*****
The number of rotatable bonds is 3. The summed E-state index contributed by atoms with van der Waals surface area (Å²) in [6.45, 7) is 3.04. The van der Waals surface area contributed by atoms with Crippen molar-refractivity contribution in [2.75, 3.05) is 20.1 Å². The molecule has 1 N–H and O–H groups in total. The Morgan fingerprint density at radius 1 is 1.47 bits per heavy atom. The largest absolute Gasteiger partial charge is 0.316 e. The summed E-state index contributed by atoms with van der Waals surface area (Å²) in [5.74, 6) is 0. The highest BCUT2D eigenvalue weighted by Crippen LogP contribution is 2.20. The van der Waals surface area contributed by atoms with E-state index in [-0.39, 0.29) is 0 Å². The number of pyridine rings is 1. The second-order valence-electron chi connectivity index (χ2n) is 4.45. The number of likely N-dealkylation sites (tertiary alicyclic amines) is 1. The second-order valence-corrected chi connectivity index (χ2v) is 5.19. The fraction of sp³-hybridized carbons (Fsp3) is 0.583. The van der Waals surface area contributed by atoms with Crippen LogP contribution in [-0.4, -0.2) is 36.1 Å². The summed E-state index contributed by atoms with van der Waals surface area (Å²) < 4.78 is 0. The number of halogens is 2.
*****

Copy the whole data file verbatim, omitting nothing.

The number of rotatable bonds is 3. The summed E-state index contributed by atoms with van der Waals surface area (Å²) in [6.45, 7) is 3.04. The van der Waals surface area contributed by atoms with Crippen molar-refractivity contribution in [2.75, 3.05) is 20.1 Å². The molecule has 1 N–H and O–H groups in total. The Morgan fingerprint density at radius 1 is 1.47 bits per heavy atom. The largest absolute Gasteiger partial charge is 0.316 e. The summed E-state index contributed by atoms with van der Waals surface area (Å²) in [5.74, 6) is 0. The highest BCUT2D eigenvalue weighted by Crippen LogP contribution is 2.20. The van der Waals surface area contributed by atoms with E-state index in [-0.39, 0.29) is 0 Å². The number of pyridine rings is 1. The second-order valence-electron chi connectivity index (χ2n) is 4.45. The number of likely N-dealkylation sites (tertiary alicyclic amines) is 1. The second-order valence-corrected chi connectivity index (χ2v) is 5.19. The fraction of sp³-hybridized carbons (Fsp3) is 0.583. The van der Waals surface area contributed by atoms with Crippen LogP contribution in [-0.4, -0.2) is 36.1 Å². The summed E-state index contributed by atoms with van der Waals surface area (Å²) < 4.78 is 0. The number of halogens is 2.